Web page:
Jack Lucas passed away peacefully on June 5, 2008. He will be missed!

lucas_portrait_sm.jpg (12052 bytes)Medal of Honor
World War II


Jack Lucas was a fraudulent enlistee.   He was only 14 years old when he joined the Marine Corps in 1942 after falsifying his enlistment papers to reflect his age at 17.  Three years later, just five days after he actually turned seventeen, he was in his second day of combat at Iwo Jima.

Forty-thousand Marines made the initial landing at Iwo Jima, suffering 5,320 casualties in the first day alone.  One of the most bitter fought battles of World War II, 27 Americans received Medals of Honor for their heroism on the small Pacific Island from February 19 to March 16th, 1945.   Only 13 of these Medal recipients, with an average age of 23 years, survived to wear their Medal.  Jack Lucas, at seventeen, became the youngest American in this century from any branch of service, to receive our Nation's highest award.   Despite the horrible wounds caused by selflessly covering two enemy grenades with his own body to save his comrades, he was one of the few to survive.

Jack Lucas is a true patriot, a man who loves our Country and has sacrificed much to preserve it.  He makes frequent visits to schools and veterans organizations to speak to the public about the service and sacrifice that are required by those who live in a free society.  In 1995 he was invited to Washington, DC for President Clinton's State of the Union address, where the World War II hero was introduced to a rousing standing ovation by both houses of the United States Congress.  More recently, he and his wife Ruby, attended ceremonies where Jack's story was placed in the mast of a US Ship.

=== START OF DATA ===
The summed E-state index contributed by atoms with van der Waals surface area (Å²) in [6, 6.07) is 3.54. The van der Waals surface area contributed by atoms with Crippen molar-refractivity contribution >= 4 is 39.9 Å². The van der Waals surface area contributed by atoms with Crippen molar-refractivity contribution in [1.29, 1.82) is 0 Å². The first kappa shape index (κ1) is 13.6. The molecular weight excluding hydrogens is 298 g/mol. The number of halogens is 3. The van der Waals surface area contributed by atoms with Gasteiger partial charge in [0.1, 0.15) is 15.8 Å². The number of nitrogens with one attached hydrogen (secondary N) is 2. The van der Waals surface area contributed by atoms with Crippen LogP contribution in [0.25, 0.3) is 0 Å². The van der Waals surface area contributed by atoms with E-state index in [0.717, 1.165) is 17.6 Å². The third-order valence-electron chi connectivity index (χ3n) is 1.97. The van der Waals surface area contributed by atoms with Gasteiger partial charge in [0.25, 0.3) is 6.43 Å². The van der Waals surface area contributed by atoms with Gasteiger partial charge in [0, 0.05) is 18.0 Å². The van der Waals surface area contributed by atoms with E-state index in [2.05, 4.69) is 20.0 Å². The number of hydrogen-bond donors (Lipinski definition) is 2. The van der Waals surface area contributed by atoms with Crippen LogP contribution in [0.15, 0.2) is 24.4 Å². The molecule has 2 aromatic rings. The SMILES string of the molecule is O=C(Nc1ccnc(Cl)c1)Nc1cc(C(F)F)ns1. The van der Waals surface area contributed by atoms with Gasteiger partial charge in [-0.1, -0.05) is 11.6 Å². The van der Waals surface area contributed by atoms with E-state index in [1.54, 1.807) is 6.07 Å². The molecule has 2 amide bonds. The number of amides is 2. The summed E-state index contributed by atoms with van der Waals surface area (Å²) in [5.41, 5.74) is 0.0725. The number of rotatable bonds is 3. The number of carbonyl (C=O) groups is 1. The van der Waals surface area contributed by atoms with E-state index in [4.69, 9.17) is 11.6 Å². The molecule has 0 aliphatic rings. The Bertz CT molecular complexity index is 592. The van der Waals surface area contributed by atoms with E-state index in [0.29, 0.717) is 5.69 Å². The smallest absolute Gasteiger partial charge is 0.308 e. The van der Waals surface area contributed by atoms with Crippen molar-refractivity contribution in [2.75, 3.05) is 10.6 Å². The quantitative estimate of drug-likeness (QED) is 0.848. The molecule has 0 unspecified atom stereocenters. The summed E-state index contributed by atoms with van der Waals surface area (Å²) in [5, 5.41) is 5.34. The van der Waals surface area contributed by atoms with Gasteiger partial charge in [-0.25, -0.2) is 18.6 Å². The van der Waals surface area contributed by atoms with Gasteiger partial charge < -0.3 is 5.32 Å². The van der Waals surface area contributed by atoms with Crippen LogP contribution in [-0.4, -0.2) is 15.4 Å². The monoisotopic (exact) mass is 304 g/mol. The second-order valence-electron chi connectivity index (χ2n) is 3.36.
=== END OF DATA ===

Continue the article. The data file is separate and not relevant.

Jack Lucas is perhaps, best defined by the words of our President upon introducing him during that 1995 State of the Union Address:

"The last person I want to introduce is Jack Lucas from Hattiesburg, Mississippi.  Jack, would you stand up?

"Fifty years ago in the sands of Iwo Jima, Jack Lucas taught and learned the lessons of citizenship.  On February 20, 1945, he and three of his buddies encountered the enemy and two grenades at their feet.  Jack Lucas threw himself on both of them.  In that moment he saved the lives of his companions and miraculously in the next instant a medic saved his life.   He gained a foothold for freedom, and at the age of 17, just a year older than his grandson, who is up there with him today, and his son, who is a West Point graduate and a veteran, at 17 Jack Lucas became the youngest Marine in history and the youngest soldier in this century to win the Congressional Medal of Honor.

"All these years later, yesterday, here is what he said about that day.  'Didn't matter where you were from or who you were, you relied on one another.  You did it for your country.'   We all gain when we give and we reap what we sow.  That's at the heart of this New Covenant, responsibility, opportunity and citizenship, more than stale chapters in some remote civics book, they are still the virtue by which we can fulfill ourselves and reach our God-given potential and be like them, and also to fulfill the eternal promise of this country, the enduring dream from that first and most sacred covenant.  I believe every person in this country still believes that we are created equal, and given by our Creator the right to life, liberty, and the pursuit of happiness.

"This is a very, very great country and our best days are still to come."

President William J. Clinton
State of the Union Address, 1995

Welcome to the home page of a true American hero, Mr. Jack Lucas.



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